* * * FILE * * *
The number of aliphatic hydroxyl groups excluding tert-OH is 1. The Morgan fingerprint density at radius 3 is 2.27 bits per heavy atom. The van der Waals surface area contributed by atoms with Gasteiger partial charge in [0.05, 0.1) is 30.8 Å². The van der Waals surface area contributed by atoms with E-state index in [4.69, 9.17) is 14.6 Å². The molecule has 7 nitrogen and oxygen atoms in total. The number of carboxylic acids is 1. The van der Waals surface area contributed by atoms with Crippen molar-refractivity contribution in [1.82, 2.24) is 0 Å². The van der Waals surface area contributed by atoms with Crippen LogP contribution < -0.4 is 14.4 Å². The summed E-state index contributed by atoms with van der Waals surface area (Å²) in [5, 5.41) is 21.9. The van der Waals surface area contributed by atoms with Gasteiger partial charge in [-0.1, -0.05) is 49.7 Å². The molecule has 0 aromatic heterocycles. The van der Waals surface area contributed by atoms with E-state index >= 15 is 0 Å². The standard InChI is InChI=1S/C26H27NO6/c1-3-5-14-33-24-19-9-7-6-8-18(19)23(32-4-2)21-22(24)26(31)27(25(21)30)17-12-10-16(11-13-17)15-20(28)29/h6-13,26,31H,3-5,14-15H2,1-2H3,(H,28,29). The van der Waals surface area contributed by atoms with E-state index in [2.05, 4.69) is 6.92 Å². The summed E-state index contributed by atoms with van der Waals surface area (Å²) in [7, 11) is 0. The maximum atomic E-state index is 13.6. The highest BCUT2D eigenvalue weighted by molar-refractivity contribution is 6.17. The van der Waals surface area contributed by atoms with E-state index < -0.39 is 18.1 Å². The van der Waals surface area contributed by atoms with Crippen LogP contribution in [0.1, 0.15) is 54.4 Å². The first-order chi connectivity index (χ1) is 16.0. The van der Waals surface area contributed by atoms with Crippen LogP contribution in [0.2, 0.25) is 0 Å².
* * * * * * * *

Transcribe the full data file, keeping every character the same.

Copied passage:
The number of aliphatic hydroxyl groups excluding tert-OH is 1. The Morgan fingerprint density at radius 3 is 2.27 bits per heavy atom. The van der Waals surface area contributed by atoms with Gasteiger partial charge in [0.05, 0.1) is 30.8 Å². The van der Waals surface area contributed by atoms with E-state index in [4.69, 9.17) is 14.6 Å². The molecule has 7 nitrogen and oxygen atoms in total. The number of carboxylic acids is 1. The van der Waals surface area contributed by atoms with Crippen molar-refractivity contribution in [1.82, 2.24) is 0 Å². The van der Waals surface area contributed by atoms with Crippen LogP contribution < -0.4 is 14.4 Å². The summed E-state index contributed by atoms with van der Waals surface area (Å²) in [5, 5.41) is 21.9. The van der Waals surface area contributed by atoms with Gasteiger partial charge in [-0.1, -0.05) is 49.7 Å². The molecule has 0 aromatic heterocycles. The van der Waals surface area contributed by atoms with E-state index >= 15 is 0 Å². The standard InChI is InChI=1S/C26H27NO6/c1-3-5-14-33-24-19-9-7-6-8-18(19)23(32-4-2)21-22(24)26(31)27(25(21)30)17-12-10-16(11-13-17)15-20(28)29/h6-13,26,31H,3-5,14-15H2,1-2H3,(H,28,29). The van der Waals surface area contributed by atoms with E-state index in [2.05, 4.69) is 6.92 Å². The summed E-state index contributed by atoms with van der Waals surface area (Å²) in [7, 11) is 0. The maximum atomic E-state index is 13.6. The highest BCUT2D eigenvalue weighted by molar-refractivity contribution is 6.17. The van der Waals surface area contributed by atoms with E-state index < -0.39 is 18.1 Å². The van der Waals surface area contributed by atoms with Crippen LogP contribution in [0.1, 0.15) is 54.4 Å². The first-order chi connectivity index (χ1) is 16.0. The van der Waals surface area contributed by atoms with Crippen LogP contribution in [0.2, 0.25) is 0 Å².